It's a familiar refrain this time of year: Peace on earth, good will toward men. Really?
A few days ago, an older woman innocently stopped into an Australian chocolate café to have a sweet. Bloodied and disheveled, this same woman appeared on the front page of The Wall Street Journal and other international media, a victim of a self-proclaimed ISIS terrorist. She, as well as the other victims involved in the Sydney Lindt Chocolate Café incident in mid-December, certainly didn't expect that outcome.
Then, as a world looked on horrified, Pakistani Taliban terrorists massacred 141 people—most of them children—in an attack at a Peshawar public school on Dec. 16.
Today there seems to be no shortage of fanatics who seek "soft targets" for their prey. And all of this takes place while other areas of the world—including an estimated 2 million homeless refugees fleeing violence in Syria, Iraq, Afghanistan, and other countries—cook and bubble with mindless violence. And of course, we can't forget hundreds of thousands suffering in the winter cold in Ukraine from the Russia-induced violence. In my contact with Ukraine, I am given sober reports about funerals of military personnel and civilians.
What's the matter with our race? Why can't we get it together to get along? Why is it just getting worse?
Repetitive tragedy, mostly suffered by the common people, is confirming Isaiah's statement that "the way of peace they know not" (Isaiah 59:8). Jeremiah also commented about slogans that politicians and leaders like to use: "Peace, peace," he said they'll cry, "when there is no peace" (Jeremiah 6:14).
It's not in man's skill set to make and sustain peace. Isaiah wrote that about 2,700 years ago, and there has been no change in man's fundamental behavior. Platitudes abound decrying war, yet reality is building up and using arms. Peace accords are often not based on genuine peace but on selfish economic interest or gain. Nothing seems to bring long-standing peace.
What will bring peace, though? Where is the pathway to peace? How can we have hope, whatever the season? When things go insane around us, how can we have personal peace and confidence? Real peace is not simply the absence of war.
Again, man does not have it in him to create and bring peace. It must come from without. Peace is a fruit (outcome) of the Holy Spirit of God working in you (Galatians 5:22). The Holy Spirit comes from without, not from within, or from the mind of man.
The ingredients of true peace come from outside ourselves—they come from God. Peace begins when we come to ourselves and forsake the ways that lead to conflict. Through the Holy Spirit we gain understanding. We also have the discipline to practice the way that results in peace:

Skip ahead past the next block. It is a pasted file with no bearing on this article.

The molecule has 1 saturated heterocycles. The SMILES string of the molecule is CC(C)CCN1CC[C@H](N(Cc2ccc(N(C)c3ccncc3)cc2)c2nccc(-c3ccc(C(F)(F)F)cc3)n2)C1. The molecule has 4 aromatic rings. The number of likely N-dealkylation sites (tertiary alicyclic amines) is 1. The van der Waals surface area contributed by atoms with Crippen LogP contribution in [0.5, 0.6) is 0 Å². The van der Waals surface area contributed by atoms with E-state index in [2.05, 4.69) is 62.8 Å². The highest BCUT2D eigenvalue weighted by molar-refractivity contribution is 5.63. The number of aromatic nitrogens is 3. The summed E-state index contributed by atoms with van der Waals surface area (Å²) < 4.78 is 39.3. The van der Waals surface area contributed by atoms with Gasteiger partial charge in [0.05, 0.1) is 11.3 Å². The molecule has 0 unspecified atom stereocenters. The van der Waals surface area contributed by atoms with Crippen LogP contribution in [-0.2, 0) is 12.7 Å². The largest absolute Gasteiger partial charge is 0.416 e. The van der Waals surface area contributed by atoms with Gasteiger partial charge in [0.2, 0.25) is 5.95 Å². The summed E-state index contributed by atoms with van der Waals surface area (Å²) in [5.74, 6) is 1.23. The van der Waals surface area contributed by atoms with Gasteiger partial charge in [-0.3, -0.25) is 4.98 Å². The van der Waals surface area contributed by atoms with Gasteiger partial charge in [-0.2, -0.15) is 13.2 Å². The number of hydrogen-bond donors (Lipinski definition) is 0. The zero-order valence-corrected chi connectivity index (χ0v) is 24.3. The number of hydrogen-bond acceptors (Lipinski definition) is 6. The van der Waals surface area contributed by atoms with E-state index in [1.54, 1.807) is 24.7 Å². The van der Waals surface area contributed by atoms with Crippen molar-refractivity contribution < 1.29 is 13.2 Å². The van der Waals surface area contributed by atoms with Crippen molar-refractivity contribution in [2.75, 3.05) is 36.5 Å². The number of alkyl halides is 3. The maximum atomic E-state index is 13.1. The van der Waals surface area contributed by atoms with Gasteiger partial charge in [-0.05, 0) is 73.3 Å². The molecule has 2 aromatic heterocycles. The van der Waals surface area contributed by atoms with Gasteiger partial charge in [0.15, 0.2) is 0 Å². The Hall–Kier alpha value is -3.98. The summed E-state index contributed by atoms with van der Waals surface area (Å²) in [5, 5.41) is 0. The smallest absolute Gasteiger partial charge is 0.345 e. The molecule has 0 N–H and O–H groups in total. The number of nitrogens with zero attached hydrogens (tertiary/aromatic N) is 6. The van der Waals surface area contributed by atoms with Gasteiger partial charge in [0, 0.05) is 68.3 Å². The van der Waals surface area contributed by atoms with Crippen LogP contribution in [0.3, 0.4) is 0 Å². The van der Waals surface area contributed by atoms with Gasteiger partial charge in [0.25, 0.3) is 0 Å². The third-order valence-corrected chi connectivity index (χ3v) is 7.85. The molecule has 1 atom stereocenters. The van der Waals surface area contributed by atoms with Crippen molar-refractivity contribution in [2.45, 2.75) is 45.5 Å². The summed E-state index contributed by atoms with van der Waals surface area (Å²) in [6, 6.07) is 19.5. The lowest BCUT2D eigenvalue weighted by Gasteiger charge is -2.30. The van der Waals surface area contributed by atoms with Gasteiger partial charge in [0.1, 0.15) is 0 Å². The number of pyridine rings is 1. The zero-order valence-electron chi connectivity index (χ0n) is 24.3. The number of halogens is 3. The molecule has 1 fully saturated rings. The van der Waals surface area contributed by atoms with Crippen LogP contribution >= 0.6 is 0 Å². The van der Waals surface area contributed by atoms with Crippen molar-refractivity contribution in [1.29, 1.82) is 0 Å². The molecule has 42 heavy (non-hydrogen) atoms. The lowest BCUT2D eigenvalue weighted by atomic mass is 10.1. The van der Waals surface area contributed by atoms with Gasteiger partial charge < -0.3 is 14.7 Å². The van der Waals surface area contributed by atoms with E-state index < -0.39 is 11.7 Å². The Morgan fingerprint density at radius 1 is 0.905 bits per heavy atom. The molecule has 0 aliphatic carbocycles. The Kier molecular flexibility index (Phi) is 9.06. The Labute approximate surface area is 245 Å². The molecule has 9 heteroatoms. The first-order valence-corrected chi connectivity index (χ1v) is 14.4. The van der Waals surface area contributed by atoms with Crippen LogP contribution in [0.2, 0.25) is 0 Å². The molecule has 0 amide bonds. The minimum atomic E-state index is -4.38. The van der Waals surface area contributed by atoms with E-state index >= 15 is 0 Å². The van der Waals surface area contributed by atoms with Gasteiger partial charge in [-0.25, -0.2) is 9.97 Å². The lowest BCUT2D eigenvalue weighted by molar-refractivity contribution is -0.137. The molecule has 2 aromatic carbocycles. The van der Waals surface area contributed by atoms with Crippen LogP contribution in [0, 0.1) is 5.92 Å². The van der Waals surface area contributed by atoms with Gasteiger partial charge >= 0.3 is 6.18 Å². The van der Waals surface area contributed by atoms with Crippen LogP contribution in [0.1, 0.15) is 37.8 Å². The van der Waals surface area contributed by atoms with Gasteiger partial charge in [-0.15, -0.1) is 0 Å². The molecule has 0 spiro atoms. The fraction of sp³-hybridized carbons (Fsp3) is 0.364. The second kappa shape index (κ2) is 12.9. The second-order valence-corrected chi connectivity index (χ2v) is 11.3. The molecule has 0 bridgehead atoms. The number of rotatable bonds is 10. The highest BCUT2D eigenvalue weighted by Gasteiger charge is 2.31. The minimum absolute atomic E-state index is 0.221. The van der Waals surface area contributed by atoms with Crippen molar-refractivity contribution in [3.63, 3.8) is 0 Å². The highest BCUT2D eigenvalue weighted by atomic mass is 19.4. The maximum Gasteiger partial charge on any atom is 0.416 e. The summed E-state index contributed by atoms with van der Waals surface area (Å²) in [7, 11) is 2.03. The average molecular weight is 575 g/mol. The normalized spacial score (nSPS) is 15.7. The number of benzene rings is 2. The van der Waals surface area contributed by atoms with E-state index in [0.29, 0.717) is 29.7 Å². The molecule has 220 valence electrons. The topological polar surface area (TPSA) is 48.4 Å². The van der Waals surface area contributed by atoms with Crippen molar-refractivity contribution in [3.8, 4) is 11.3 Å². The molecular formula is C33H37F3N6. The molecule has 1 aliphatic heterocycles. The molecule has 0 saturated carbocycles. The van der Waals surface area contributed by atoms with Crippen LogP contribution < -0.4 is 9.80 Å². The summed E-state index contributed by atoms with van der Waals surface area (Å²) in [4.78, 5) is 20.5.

"So I say, walk by the Spirit, and you will not gratify the desires of the flesh. For the flesh desires what is contrary to the Spirit, and the Spirit what is contrary to the flesh. They are in conflict with each other, so that you are not to do whatever you want" (Galatians 5:16-17).
Paul also made this statement about peace coming to Jew and Gentile:
"Remember that at that time you were separate from Christ, excluded from citizenship in Israel and foreigners to the covenants of the promise, without hope and without God in the world. But now in Christ Jesus you who once were far away have been brought near by the blood of Christ. For he himself is our peace, who has made the two groups one and has destroyed the barrier, the dividing wall of hostility (Ephesians 2:12-14, New International Version).
Peace comes from without. It comes to us through the Holy Spirit and Jesus Christ. Real peace powerfully bursts forth when the root cause of violence, unrest and outright war is addressed. This is true for us personally, as well as collectively as a nation.
David, a man described as being after God's own heart, wrote: "Great peace have they which love thy law: and nothing shall offend them" (Psalm 119:165, Authorized Version, emphasis added). The apostle Paul adds: "God is not a God of disorder but of peace" (1 Corinthians 14:33, NIV).
In this world, real peace—peace of mind—peace where harmony flourishes, and peace where prosperity is abundant, is difficult to find. Peter cites the words of David when he tells us that we must actively "seek peace and pursue it" (1 Peter 3:11). You must make a conscious stand to do the right things!
This is what the Lord says:
"Stand at the crossroads and look; ask for the ancient paths, ask where the good way is, and walk in it, and you will find rest for your souls" (Jeremiah 6:16, NIV).
When we have allowed our minds, our thoughts, our actions to be yielded to God and directed by His Holy Spirit, the outcome is "life and peace" (Romans 8:6). Our minds are protected and comforted by none other than Jesus Christ Himself (Philippians 4:7). No matter what happens, no matter what trials and difficulties we face, we can have incredible, rock-solid, spirit-fueled peace.
What about you? If this quality of calming peace is not readily abundant in your life, may I invite you to read one of our critically important Bible study guides? It's titled The Ten Commandments, and it will explain how these divine principles, what James called "the perfect law that gives freedom" (James 1:25, NIV), will bring new peace and harmony into your life. You can order a free copy or read it instantly at www.ucg.org/booklet/ten-commandments/.
I also invite you to listen a sermon about peace that covers these and other practical points about how you can achieve the elusive peace that is not here on earth. You can find it at http://cincinnati-east.ucg.org/sermon/peace.
P.S. If you have a personal story about how God has brought you peace, I would like to know it. Please write to me at email@example.com.